Twitter Employee Gets Hacked: Dont Let It Happen to You  

Posted by Mohammad Talha in , ,

A Twitter employee just learned a very hard lesson. The employee's personal e-mail account was hacked, and now, the Internet is abuzz because documents—both personal and business related—are being circulated in the blogosphere. Apparently, he (or she) used the same password on multiple accounts. Sound familiar? Thing is, this isn't the first person to fall victim to such an attack—and it certainly won't be the last. In fact, during the recent hubbub, we also learned that the e-mail account of Twitter's chief executive Evan Williams' wife was hacked, which led to his own PayPal and Amazon accounts being compromised.

With all of this going on, it seems like the perfect time to have yet another chat about password security. How many passwords do you have? How many of those passwords do you actually remember? More importantly, are they secure? My answers to these questions would be: lots, some but not all, and, well, some but not all, respectively. Yes, I've been known to be quite lax when it comes to choosing passwords—and I certainly know better. I realized this after reading one of our stories about common passwords (and no, I won't say which one of these I used).

We know it can be a pain to create and manage all of your passwords, but it's important. Very important. Identity theft remains a top concern for consumers. As such, we need remain vigilant about protecting our personal information. That's why we've put this guide together. All you need to know about passwords is right here!

Roundup: Password Managers
Never forget passwords again with these eight password managers—tools that remember and replay all your complex passwords for you.

From updating your MySpace page to transferring money between bank accounts, all manner of online activities require you to log in with a username and password. Proper security practice demands that you make each password different and use random combinations of characters, like "f*&WQb28." But in the real world, you can't remember those, so you wind up either writing down your strong passwords on a Post-it you hide in your desk drawer, or you use "rosebud" for every site. What you need is a password manager—a tool that remembers and replays all your complex passwords for you. That way you need memorize only one complicated password—the one that opens the password manager. (see full)

Should You Write Them Down?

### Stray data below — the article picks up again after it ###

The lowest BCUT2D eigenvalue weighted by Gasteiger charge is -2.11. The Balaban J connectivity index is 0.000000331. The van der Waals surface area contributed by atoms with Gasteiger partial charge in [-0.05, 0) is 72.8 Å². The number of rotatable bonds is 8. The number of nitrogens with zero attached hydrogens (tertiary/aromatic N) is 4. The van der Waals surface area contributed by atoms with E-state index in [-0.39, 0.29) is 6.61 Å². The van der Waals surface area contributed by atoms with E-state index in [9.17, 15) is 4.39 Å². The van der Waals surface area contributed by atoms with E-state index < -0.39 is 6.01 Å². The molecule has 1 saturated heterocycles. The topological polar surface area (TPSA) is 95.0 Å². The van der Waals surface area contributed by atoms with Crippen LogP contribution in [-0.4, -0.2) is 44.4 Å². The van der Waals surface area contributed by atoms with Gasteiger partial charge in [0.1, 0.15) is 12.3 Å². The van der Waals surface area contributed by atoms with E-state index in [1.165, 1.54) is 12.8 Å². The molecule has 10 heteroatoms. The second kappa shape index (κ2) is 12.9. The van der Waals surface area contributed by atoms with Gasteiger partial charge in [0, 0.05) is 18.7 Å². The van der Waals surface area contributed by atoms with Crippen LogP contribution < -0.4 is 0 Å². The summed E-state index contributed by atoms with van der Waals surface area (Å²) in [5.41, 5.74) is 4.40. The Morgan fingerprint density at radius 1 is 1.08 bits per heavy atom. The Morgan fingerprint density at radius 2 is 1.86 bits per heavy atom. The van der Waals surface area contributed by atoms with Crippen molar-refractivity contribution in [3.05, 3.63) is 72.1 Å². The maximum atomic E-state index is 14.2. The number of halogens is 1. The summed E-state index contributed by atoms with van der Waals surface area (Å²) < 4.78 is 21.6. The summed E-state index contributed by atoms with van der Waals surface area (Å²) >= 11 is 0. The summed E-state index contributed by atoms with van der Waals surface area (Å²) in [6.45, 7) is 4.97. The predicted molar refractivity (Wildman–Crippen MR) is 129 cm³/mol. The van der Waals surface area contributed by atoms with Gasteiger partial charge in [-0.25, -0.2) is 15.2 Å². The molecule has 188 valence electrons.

It used to be conventional wisdom among security experts that you should never write your passwords down, but thinking is changing on this. Roger Thomson, a respected anti-malware expert, thinks you should write them down, and PCMag security expert Larry Seltzer agrees, to an extent.

New Thinking About Passwords: Write 'Em Down

It used to be conventional wisdom among security experts that you should never write your passwords down, but thinking is changing on this. Roger Thompson, a respected anti-malware guy, thinks you should write them down. I've seen this from other people and I do it too, to a degree.

As Thompson says, it's not just that you should write them down, but that you should have a lot of them and write them down. It is far more secure for you to have a variety of passwords, so that if any one of them is compromised the damage can be limited. If you write them down you can better handle a larger number of passwords. (see full)

10 Most Common Passwords: Stay Away!
If you recognize yours, you may as well hand over your wallet or purse to the first person you see on the street.

  1. password
  2. 123456
  3. qwerty
  4. abc123
  5. letmein
  6. monkey
  7. myspace1
  8. password1
  9. link182
  10. (your first name)

Ulanoff Speaks: Take My Passwords, Please
It's time to kill passwords in favor of smarter, safer technology.

I'm dead, dog tired of trying to conceal my passwords—almost as exhausted as I am by trying to memorize and recall all of them.  I have dozens of passwords, and, to be quite honest, they're not even good. Then again, whose are? They're variations and repetitions on a theme—essentially, stuff I can remember. I'm safe for now, but if someone figured out one part of my useless encryption system, my password lattice would crumble faster than a house of cards. (see Full)

PCMag's Premium Utility Download: Password Profiler 2
Our own utility cuts your form-filling time down to seconds and makes remembering usernames and passwords a thing of the past. (Yes, there is a charge.)

This entry was posted on Jul 21, 2009 at 7:00 AM and is filed under , , . You can follow any responses to this entry through the comments feed .


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